The People's Bank of China, seeking to increase the money supply in circulation, has twice resorted to reducing key interest rates since the end of 2014.19 In November 2014, the bank reduced interest rates on annual loans to 5.6% (by 0.4 percentage points) and on annual deposits to 2.75% (by 0.25 percentage points (hereinafter-pp)).20. At the beginning of March 2015, the corresponding indicators were reduced by another 0.25 percentage points , to 5.35% and 2.5%, respectively. In addition, in February 2015, the rate of mandatory reserve requirements was reduced by 0.5 percentage points (from 20% to 19.5%) .21

In Thailand, in March 2015, the initial interest rate (the minimum rate required by an investor when investing in non-treasury securities) was reduced by 25 percentage points to 1.75% 22.

In February 2015 Indonesia reduced the discount rate by 25 percentage points to 7.5%23. In Singapore, monetary leverage also weakened in January 2015. Unlike other Asian countries, which are more likely to use interest rates as the main way to influence domestic demand

page 31

As well as managing inflation, the monetary authorities of Singapore prefer to influence the exchange rate of the national currency and take measures to reduce the rate of appreciation of the Singapore dollar against the world's leading reserve currencies.

According to experts, the rate of appreciation of the Singapore dollar over the past year has decreased from 2% (on an annualized basis in relation to the leading reserve currencies) to 0.5 - 1.5%. As a result, the national statistical office of Singapore predicts that the inflation rate in 2015 may range from 0.5% to 1.5% 24. In March 2015 Thailand also lowered the discount rate by 25 percentage points to 1.75% 25.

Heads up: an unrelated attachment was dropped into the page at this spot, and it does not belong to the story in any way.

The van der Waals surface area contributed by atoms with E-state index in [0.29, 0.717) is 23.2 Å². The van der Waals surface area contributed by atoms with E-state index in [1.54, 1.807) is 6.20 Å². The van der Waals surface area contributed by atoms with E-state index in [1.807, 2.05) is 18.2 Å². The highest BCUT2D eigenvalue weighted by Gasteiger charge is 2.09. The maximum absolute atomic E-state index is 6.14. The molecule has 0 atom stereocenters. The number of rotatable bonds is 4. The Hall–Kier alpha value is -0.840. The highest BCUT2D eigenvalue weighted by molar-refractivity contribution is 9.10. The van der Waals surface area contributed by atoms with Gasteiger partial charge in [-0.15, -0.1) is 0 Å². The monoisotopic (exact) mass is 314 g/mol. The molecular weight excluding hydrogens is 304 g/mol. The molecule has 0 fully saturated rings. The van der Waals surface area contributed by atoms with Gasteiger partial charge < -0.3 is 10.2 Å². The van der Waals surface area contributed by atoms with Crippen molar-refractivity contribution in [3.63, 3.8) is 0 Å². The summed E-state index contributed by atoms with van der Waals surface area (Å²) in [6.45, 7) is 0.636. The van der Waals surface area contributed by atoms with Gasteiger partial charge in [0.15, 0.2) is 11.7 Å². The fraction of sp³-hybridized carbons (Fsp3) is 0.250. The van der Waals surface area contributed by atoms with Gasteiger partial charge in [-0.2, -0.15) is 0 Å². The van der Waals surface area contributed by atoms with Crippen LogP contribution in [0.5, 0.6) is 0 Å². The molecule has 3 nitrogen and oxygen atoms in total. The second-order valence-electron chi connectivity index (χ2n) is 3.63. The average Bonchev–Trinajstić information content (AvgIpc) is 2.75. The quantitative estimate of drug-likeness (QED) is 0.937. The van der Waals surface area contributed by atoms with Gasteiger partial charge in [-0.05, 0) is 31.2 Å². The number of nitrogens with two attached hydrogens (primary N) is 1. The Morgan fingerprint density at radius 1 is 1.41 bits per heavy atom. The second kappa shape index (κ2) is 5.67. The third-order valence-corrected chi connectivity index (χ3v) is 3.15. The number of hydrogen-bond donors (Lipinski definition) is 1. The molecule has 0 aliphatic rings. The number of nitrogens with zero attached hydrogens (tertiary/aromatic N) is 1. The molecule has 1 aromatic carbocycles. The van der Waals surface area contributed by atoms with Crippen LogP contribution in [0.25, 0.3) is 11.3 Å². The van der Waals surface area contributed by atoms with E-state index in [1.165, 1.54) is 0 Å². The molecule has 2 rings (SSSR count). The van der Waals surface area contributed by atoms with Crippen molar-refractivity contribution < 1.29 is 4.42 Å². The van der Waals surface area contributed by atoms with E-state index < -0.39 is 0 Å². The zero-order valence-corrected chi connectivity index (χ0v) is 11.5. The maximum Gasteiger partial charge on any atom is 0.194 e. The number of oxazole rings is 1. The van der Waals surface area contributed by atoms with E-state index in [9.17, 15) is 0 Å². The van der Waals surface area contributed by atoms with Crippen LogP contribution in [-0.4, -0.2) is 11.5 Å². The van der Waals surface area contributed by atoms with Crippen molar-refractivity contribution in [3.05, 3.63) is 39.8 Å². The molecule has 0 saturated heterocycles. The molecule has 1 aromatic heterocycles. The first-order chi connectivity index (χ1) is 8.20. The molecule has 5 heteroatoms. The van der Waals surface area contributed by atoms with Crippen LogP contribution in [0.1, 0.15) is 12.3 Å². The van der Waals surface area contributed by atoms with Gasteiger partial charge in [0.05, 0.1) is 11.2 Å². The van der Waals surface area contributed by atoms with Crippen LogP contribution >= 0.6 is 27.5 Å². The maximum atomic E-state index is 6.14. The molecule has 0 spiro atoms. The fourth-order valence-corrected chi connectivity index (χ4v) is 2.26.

Easing monetary policy and making it easier for households to access bank credit facilities also have negative consequences in the form of accumulation of domestic household debt and increased speculation in the real estate market. As a result, some ASEAN countries, aware of the potential threats of a sharp increase in consumption, are beginning to take temporary measures in response to reduce the excitement in the real estate markets.

Some East Asian countries are balancing measures aimed at stimulating domestic demand as the main potential source of income and trying to insure themselves as much as possible against the risks of rising "bad debts" in the banking system, unjustified boom in real estate markets and excessive price increases. As a result, monetary policy easing is usually followed by tightening, and interest rate cuts are followed by short-term increases.